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I've ported a large C++ program, originally Win32, to Linux. It wasn't very difficult. Mostly dealing with compiler incompatibilities, because the MS C++ compiler at the time was non-compliant in various ways. I expect that problem has mostly gone now (until C++0x features start gradually appearing). Also writing a simple platform abstraction library to centralize the platform-specific code in one place. It depends to what extent you are dependent on services from the OS that would be hard to mimic on a new platform.

You don't have to build portability in from the ground up. That's why "porting" is often described as an activity you can perform in one shot after an initial release on your most important platform. You don't have to do it continuously from the very start. Purely for economic reasons, if you can avoid doing work that may never pay off, obviously you should. The cost of porting later on, when really necessary, turns out to be not that bad.

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Mostly, there is an existing platform where the application is written for (individual software). But you adress more developers (both platforms), if you decide to provide an independent language.

Also products (standard software) for SMEs can be sold better if they run on different platforms! You can gain access to both markets, WIN&LINUX! (and MacOSx and so on...)

Big companies mostly buy hardware which is supported/certified by the product vendor only to deploy the specified product.

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If you develop on multiple platforms at the same time you get the advantage of being able to use different tools. For example I once had a memory overwrite (I still swear I didn't need the +1 for the null byte!) that cause "free" to crash. I brought the code up to speed on Windows and found the overwrite in about 1 minute with Rational Purify... it had taken me a week under Linux of chasing it (valgrind might have found it... but I didn't know about it at the time).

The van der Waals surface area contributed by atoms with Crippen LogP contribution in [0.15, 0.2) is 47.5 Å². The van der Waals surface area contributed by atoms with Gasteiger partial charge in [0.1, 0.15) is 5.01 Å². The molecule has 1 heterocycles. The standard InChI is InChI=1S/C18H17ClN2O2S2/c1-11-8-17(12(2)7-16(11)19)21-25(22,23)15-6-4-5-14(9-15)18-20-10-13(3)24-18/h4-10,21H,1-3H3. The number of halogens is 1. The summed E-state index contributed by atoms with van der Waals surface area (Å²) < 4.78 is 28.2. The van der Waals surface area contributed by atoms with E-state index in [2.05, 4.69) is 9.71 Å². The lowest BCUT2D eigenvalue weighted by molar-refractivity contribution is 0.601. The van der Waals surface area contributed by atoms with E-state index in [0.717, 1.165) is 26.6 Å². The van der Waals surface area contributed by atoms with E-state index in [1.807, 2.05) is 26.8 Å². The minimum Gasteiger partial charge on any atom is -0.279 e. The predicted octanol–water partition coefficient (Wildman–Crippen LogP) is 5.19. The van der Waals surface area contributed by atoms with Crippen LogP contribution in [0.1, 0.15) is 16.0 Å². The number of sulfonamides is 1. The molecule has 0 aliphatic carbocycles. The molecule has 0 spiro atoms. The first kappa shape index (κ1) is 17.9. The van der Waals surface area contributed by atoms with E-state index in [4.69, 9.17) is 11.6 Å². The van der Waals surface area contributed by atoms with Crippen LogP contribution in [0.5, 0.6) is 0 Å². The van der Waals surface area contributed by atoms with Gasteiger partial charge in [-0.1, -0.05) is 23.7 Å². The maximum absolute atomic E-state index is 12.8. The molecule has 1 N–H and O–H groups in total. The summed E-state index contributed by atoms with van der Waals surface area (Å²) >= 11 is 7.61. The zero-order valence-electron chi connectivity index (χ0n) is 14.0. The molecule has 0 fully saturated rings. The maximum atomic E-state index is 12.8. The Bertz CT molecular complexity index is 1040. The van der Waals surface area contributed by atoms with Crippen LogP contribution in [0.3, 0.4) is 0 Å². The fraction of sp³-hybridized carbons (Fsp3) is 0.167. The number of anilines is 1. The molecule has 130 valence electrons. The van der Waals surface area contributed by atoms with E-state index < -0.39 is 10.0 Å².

Different compilers on the same or different platforms is, to me, a must as each compiler will report different things, and sometimes the report from one compiler about an error will be gibberish but the other compiler makes it very clear.

Using things like multiple databases while developing means you are much less likely to tie yourself to a particular database which means you can swap out the database if there is a reason to do so. If you want to integrate something that uses Oracle into a existing infrastructure that uses SQL Server for example it can really suck - much better if the Oracle or SQL Server pieces can be moved to the other system (I know of some places that have 3 different databases for their financial systems... ick).

In general, always developing for two or three things means that the odds of you finding mistakes is better, and the odds of the system being more flexible is better.

On the other hand all of that can take time and effort that, at the immediate time, is seen as an unneeded expense.

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Some platforms have really dreadful development tools. I once worked in an IB where rather than use Sun's ghastly toolset, peole developed code in VC++ and then ported to Solaris.